Meagan's Reviews > The Soul Mirror

The Soul Mirror by Carol Berg
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May 08, 15

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I loved "The Soul Mirror" - Anne de Vernase is a fantastic heroine. Four years before the "The Soul Mirror" begins, Anne's world fell apart; her beloved father is charged with treason (Anne's own testimony damning him), her brother is taken to be a hostage while her father is at large, and her mother's mind has broken and twisted into madness.

Since these events (which unfolded in "The Spirit Lens"), Anne has been struggling with the financial burden of keeping her home afloat for her captive brother and sister, who is away at the College Seravain. Things do not become easier for her: "The Soul Mirror" opens with Anne learning that her 17-year old sister, Lianelle, has died in a horrific explosion. And worse, Lianelle's suspicious death is being brushed away as a foolish accident and no one at the College Seravain will answer Anne's questions.

When she Anne returns home, Portier de Savarin Duplais, the Royal Accuser who mercilessly collected evidence to convict her father four years before, awaits with the news that Anne has been summoned to court. She is to become part of Queen Eugenie household, as a maid of honour, in the hopes that she may make an honourable alliance. As anyone in her position would be, Anne is wary and untrusting. What purpose could she, the single remaining able-bodied member of the Vernase family, serve at the court of the man her father betrayed? Certainly no man would consider marriage to the daughter of a traitor a beneficial alliance. At court, Anne fears for her life, and soundness of mind.

Although Anne is afraid and suspicious of those around her, she is not cold. Berg shows the reader Anne's vulnerability: her pain at being helpless and unable to do anything for her sister, mother and brother, terrible victims of circumstance. And despite Anne's vulnerability, she is not at all a weak heroine. She is also angry on behalf of her victimized family, furious that their victimization has been covered up under the pretty guise of courtly politeness and bureaucracy, or brutal magic. And Anne shows that she is willing to face her substantial fears in order to stand up for the truth.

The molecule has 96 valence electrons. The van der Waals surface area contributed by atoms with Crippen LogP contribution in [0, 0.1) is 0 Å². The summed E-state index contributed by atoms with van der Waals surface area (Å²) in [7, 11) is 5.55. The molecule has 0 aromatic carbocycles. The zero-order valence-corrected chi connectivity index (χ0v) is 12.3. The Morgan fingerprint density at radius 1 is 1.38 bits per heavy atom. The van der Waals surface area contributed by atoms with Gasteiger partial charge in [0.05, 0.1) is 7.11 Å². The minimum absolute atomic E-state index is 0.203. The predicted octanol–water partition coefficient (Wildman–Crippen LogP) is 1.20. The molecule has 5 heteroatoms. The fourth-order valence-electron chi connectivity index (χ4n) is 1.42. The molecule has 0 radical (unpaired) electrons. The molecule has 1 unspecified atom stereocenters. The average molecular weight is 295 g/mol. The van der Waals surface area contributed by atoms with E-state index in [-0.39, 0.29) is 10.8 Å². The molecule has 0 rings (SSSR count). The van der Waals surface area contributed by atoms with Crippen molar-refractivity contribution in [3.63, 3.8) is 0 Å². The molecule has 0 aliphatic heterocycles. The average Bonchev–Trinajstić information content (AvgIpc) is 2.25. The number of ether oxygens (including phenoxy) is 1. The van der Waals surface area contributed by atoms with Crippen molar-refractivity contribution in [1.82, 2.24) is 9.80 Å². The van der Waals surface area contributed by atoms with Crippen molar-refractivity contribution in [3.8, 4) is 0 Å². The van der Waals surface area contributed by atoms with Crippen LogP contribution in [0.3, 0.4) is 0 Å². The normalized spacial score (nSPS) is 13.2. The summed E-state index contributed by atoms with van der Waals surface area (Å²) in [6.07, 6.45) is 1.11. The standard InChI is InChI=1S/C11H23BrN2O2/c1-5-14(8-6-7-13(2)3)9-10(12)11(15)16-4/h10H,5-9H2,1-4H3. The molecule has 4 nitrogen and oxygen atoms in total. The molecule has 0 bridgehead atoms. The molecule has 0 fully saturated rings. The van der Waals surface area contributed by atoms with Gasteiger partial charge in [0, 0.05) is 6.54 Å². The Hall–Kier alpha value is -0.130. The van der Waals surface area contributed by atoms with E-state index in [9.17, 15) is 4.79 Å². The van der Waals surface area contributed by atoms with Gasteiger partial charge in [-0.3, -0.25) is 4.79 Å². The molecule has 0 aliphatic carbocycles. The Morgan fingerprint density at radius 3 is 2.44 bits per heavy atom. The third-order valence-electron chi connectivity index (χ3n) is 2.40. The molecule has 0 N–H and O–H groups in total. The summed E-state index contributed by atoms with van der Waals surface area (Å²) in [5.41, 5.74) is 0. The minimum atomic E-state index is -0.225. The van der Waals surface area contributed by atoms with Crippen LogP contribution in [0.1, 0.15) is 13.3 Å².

One thing I particularly enjoyed in "The Soul Mirror" is how differing viewpoints/perceptions were put forward, or kept hidden. We see Anne's perception of Portier. Because the reader knows that Portier is honourable from previous acquaintance in "The Spirit Lens", we are aware that Anne's perception is subjective, and can view Portier's demeanour and actions through Anne's eyes, and see her interpretations, even while calculating our own interpretations of Portier's actions. However, there is also the aspect of how Anne perceives her own situation and actions. Because Anne's voice is so strongly written, her motivations always seemed so honest and clear that I did not consider at all how her actions and circumstances might appear to others. So when, near the end of the book, we are given a glimpse as to how vastly different her actions and situation appeared to others not privy to her state of knowledge and motivations, it was as revelatory for me, as the reader, as it was for Anne.

I love reading romance, and while the romance in "The Spirit Lens" didn't do much for me, I very much enjoyed the gentle sort of romance that developed in "The Soul Mirror." I was surprised by it, but after the surprise passed, the pairing of the characters seemed obvious to me.

My subjective rating:

Prose: A (not as much to my taste as Sharon Shinn or Patricia A. Mckillip, but pretty gorgeous)
Plot: A (twists!)
Characters: A+
World-building: B-
X-factor: A

Oh, and the cover art for both "The Spirit Lens" and "The Soul Mirror" is gorgeous. In fact, I practically decided I would read these based solely on the beautiful cover art.
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